• “Skin Ulcer/Wound” NOTE: Skin ulcer definitions are included to clarify clinical terms related to skin ulcers. At the time of the assessment and diagnosis, the clinician is expected to document the clinical basis (e.g., underlying condition contributing to the ulceration, ulcer edges and wound bed, location, shape, condition of surrounding tissues) which permit differentiating the ulcer type, especially if the ulcer has characteristics consistent with a pressure ulcer, but is determined not to be one.
    o “Arterial Ulcer” is ulceration that occurs as the result of arterial occlusive disease when non-pressure related disruption or blockage of the arterial blood flow to an area causes tissue necrosis. Inadequate blood supply to the extremity may initially present as intermittent claudication. Arterial/Ischemic ulcers may be present in individuals with moderate to severe peripheral vascular disease, generalized arteriosclerosis, inflammatory or autoimmune disorders (such as arteritis), or significant vascular disease elsewhere (e.g., stroke or heart attack). The arterial ulcer is characteristically painful, usually occurs in the distal portion of the lower extremity and may be over the ankle or bony areas of the foot (e.g., top of the foot or toe, outside edge of the foot). The wound bed is frequently dry and pale with minimal or no exudate. The affected foot may exhibit: diminished or absent pedal pulse, coolness to touch, decreased pain when hanging down (dependent) or increased pain when elevated, blanching upon elevation, delayed capillary fill time, hair loss on top of the foot and toes, toenail thickening.
    o “Diabetic neuropathic ulcer” requires that the resident be diagnosed with diabetes mellitus and have peripheral neuropathy. The diabetic ulcer characteristically occurs on the foot, e.g., at mid-foot, at the ball of the foot over the metatarsal heads, or on the top of toes with Charcot deformity.
    o “Pressure ulcer”. See Guidance at 42 CFR 483.25©-F314.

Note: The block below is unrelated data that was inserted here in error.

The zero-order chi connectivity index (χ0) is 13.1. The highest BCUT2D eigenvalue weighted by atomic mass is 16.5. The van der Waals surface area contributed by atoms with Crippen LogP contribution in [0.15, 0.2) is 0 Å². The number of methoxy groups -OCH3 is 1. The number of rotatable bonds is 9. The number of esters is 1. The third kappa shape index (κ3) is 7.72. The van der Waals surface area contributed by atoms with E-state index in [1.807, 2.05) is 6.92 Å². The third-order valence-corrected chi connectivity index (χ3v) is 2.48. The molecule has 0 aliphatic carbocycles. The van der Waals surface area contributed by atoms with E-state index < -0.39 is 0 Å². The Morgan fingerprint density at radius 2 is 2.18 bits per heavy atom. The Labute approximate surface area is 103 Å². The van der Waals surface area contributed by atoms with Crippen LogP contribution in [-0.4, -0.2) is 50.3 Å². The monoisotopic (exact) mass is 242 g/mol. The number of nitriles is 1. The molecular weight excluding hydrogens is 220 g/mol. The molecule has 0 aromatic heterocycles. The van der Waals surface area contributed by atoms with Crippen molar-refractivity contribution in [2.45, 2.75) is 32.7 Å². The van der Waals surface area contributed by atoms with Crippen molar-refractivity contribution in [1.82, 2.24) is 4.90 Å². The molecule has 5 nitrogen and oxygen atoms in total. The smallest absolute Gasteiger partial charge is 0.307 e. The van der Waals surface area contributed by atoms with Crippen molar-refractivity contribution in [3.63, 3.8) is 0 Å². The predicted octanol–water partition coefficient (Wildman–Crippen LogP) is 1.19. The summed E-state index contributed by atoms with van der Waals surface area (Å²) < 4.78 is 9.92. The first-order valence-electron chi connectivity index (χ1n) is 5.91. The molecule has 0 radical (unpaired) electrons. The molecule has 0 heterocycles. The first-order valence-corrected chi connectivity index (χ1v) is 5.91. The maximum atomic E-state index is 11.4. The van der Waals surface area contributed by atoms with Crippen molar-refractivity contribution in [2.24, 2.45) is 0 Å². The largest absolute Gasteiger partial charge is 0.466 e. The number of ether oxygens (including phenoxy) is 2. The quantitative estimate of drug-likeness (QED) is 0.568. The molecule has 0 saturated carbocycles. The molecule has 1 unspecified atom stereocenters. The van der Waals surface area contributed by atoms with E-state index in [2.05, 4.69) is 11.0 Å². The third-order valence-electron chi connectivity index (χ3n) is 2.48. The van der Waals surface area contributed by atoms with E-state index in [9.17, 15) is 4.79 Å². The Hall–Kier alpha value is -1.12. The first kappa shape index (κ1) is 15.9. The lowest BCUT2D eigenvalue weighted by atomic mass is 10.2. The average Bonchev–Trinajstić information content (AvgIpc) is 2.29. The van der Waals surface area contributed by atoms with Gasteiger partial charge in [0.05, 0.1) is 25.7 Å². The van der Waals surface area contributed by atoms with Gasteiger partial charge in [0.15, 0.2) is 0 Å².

o “Venous insufficiency ulcer” (previously known as “stasis ulcer”) is an open lesion of the skin and subcutaneous tissue of the lower leg, usually occurring in the pretibial area of the lower leg or above the medial ankle. Venous ulcers are reported to be the most common vascular ulceration and may be difficult to heal, may occur off and on for several years, and may occur after relatively minor trauma. The ulcer may have a moist, granulating wound bed, may be superficial, and may have minimal to copious serous drainage unless the wound is infected. The resident may experience pain which may be increased when the foot is in a dependent position, such as when a resident is seated with her or his feet on the floor. Recent literature implicates venous hypertension as a causative factor. Earlier, the ulceration was believed to be due to the pooling of blood in the veins. Venous hypertension may be caused by one (or a combination of) factor(s) including: loss of (or compromised) valve function in the vein, partial or complete obstruction of the vein (e.g., deep vein thrombosis, obesity, malignancy), and/or failure of the calf muscle to pump the blood (e.g., paralysis, decreased activity). Venous insufficiency may result in edema and induration, dilated superficial veins, cellulitis in the lower third of the leg or dermatitis (typically characterized by change in skin pigmentation). The pigmentation may appear as darkening skin, tan or purple areas in light skinned residents and dark purple, black or dark brown in dark skinned residents. requirement.